8. See how you are. I thought – say this is a good reminder to figure out a reader for my new android x. And it turns out Kindle is free on Android. Life is looking so much more expensive now. Because your free ebook is wonderful but clearly its lonely on the e-shelf so I must buy it many, many friends.

  9. If you think you can buy my loyalty in your absence with a free ebook, well you are so totally right. But I don’t have to be happy about it. Okay, I am.

    PLEASEDONTGO!

    Sorry. I’m having some trouble with my allergies. It’s strange; they make me prone to irrational outbursts of emotion. I’m going to go chop onions in the rain. As they say. I know it’s sunny.

    Ohhh, ELO time.

  10. Ok, I having major frustration about this time. I have an EVO, and all the ereader apps I’ve tried have told me that I can get books from the internet by downloading them onto my computer and then putting them in the “ebooks” folder on my SD card. Which is problematic, because my SD card doesn’t appear to have an “ebooks” folder. And even though several of the readers promise me that if I click on the epub link from my phone’s browser, then I can download it straight to the ereader, well, that’s not happening either. I’ve tried Kindle, Aldiko, and Wordaholic. Help?

  11. Thank you! I’m always short on cash over summer months, and that’s always when I need the most reading material. This is awesome!

  12. No, I don’t you to send me an e-mail telling me when you find a flub.

    Found a flub.

    /smartass

  13. I would recommend Calibre to anyone looking for a solid, open source e-book library system.

    It does a great job of converting ebooks to pretty much whatever formate you need and allows you to easily send it over to a number of devices.

  14. Jesi@25 – I use Astro File Manager to see the contents of the SD card on my Android phone. That let me create the ebooks directory (and a sub-directory called “import”) that Aldiko likes. Put new .epub files in the import directory, then chose Aldiko’s Import menu option. It finds the books that you put in that directory and loads them into the bookshelf very nicely.

    When I need to copy multiple files I connect my phone to my computer and mount it as a drive. Then I can create directories, copy files, etc. right from Windows.

    John – Thanks much. I’m looking forward to reading this.

  15. thank you for this. i’m finally getting a nook and have an entire folder of ebooks and pdf books to drop into it. then i can curl up with my newest gadget and read myself into a coma. now i have another book to add to the pre-coma list. :)

  16. Dear Scalzi Guy,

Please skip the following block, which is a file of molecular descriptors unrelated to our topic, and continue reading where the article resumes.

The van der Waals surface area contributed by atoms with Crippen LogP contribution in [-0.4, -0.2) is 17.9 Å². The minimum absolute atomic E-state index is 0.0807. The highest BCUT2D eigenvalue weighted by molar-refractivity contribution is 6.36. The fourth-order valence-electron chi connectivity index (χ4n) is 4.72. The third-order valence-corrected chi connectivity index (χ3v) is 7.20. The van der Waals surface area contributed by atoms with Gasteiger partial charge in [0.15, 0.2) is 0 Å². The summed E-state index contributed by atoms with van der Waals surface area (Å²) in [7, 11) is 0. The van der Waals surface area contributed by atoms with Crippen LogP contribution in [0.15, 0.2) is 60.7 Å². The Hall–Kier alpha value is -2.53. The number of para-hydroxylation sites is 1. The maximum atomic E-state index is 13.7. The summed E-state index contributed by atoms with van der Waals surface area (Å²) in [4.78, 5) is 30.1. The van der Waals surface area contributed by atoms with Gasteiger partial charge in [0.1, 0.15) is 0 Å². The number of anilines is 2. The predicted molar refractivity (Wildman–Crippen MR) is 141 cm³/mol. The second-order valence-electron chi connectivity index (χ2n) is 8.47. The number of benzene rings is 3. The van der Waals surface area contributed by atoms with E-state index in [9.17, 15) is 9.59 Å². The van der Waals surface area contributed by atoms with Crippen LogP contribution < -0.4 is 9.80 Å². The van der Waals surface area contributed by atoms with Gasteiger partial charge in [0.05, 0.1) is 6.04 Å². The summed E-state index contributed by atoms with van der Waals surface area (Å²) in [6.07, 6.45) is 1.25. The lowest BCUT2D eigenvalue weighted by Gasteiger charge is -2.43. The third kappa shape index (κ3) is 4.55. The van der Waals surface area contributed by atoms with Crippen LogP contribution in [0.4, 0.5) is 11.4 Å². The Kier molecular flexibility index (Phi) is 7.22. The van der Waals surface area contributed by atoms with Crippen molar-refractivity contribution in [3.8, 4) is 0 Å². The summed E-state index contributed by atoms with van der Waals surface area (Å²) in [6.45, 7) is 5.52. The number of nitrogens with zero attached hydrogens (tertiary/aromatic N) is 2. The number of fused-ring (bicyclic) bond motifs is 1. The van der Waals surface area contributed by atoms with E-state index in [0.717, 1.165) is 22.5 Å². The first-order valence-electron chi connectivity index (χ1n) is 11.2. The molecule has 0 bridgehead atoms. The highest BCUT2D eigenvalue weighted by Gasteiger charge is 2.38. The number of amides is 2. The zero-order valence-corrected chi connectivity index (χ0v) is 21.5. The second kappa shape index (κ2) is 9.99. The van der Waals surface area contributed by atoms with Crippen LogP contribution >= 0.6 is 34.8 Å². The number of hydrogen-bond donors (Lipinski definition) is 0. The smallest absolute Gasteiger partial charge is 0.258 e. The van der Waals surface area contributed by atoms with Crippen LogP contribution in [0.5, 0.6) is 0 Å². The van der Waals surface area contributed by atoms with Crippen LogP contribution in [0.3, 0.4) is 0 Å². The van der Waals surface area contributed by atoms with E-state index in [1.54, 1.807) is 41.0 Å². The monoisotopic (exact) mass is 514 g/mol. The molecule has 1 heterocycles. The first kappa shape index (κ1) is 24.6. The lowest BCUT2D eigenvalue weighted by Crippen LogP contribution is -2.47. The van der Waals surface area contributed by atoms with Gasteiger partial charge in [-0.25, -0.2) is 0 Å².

It would appear, based on this evidence that you are full of awesome. I also have strong reason to suspect that you are made of WIN, or at least a WIN/ZOMG blend.

  17. First of all, thanks for this! It’s now sitting on my iPad, waiting to be read.

    Second, a weird technical note. The .epub file clearly shows as an ePub file when I mouse over the link. But when I downloaded the file onto my XP computer, it downloaded as a .zip file. After a bit of dithering, I tried renaming the extension to .epub, and after that I was able to import it into Stanza.

    @MikhailBorg: I don’t know about Stanza for the Android, but Stanza for iPad doesn’t read .mobi files directly — I have to convert them with Calibre. It does well with ePub files, though.

    @Kenshin: I know this isn’t a Kindle for PC question, but since you’re a Kindle maven — is there any way to get .mobi files onto Kindle for the iPad/iPhone? I ended up having to install Stanza because I utterly failed to find a way to anything but purchased files onto my Kindle for iPad app.

  18. As a Linux user, I discovered that Okular will read the .epub file. Formatting is screwy (many blank pages inserted, etc.) but am not one to complain about a free program on a free OS having problems reading a free ebook, esp. given the author’s caveat 1b above.

    That said, a humble request: perhaps at some point in the future you might consider also releasing the .rtf text file as such?

  19. [Deleted because I'm wary of sending people to a version of a file bearing my name I haven't checked out myself, and also, you know, I've asked people not to direct away from here because I want to track how many downloads there are. Béranger, I'll check out the version you made and if I like it and I get your consent, I'll update the file here with it, with attribution for your changes. OK? -- JS]

  20. you are awesome & kind! I had the epub version downloaded onto my Palm Pixi in minutes and am happily reading! Thanks much!

  21. John,

    Please check the file, it’s genuinely the same contents.

    You can even rename epub to zip and unzip it, so you could check the stories individually.

    I hope you’ll prefer to have a TOC, hence to use it as an alternative to your original Calibre version.